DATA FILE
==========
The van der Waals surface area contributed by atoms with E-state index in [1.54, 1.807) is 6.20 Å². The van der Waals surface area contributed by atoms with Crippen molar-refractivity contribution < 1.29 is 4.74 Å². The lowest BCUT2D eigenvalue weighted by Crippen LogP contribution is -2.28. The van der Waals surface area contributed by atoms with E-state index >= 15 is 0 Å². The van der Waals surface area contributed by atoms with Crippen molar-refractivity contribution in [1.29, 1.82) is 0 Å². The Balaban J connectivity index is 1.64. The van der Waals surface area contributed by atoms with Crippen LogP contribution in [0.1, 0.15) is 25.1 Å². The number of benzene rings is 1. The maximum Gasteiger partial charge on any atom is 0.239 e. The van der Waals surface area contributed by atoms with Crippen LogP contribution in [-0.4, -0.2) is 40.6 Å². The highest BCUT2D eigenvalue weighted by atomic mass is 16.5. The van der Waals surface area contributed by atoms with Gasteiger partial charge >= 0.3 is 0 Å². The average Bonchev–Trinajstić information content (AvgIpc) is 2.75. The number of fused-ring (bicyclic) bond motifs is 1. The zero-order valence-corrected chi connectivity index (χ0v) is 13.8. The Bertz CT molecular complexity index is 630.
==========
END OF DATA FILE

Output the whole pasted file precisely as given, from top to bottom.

The van der Waals surface area contributed by atoms with E-state index in [1.54, 1.807) is 6.20 Å². The van der Waals surface area contributed by atoms with Crippen molar-refractivity contribution < 1.29 is 4.74 Å². The lowest BCUT2D eigenvalue weighted by Crippen LogP contribution is -2.28. The van der Waals surface area contributed by atoms with E-state index >= 15 is 0 Å². The van der Waals surface area contributed by atoms with Crippen molar-refractivity contribution in [1.29, 1.82) is 0 Å². The Balaban J connectivity index is 1.64. The van der Waals surface area contributed by atoms with Crippen LogP contribution in [0.1, 0.15) is 25.1 Å². The number of benzene rings is 1. The maximum Gasteiger partial charge on any atom is 0.239 e. The van der Waals surface area contributed by atoms with Crippen LogP contribution in [-0.4, -0.2) is 40.6 Å². The highest BCUT2D eigenvalue weighted by atomic mass is 16.5. The van der Waals surface area contributed by atoms with Gasteiger partial charge >= 0.3 is 0 Å². The average Bonchev–Trinajstić information content (AvgIpc) is 2.75. The number of fused-ring (bicyclic) bond motifs is 1. The zero-order valence-corrected chi connectivity index (χ0v) is 13.8. The Bertz CT molecular complexity index is 630.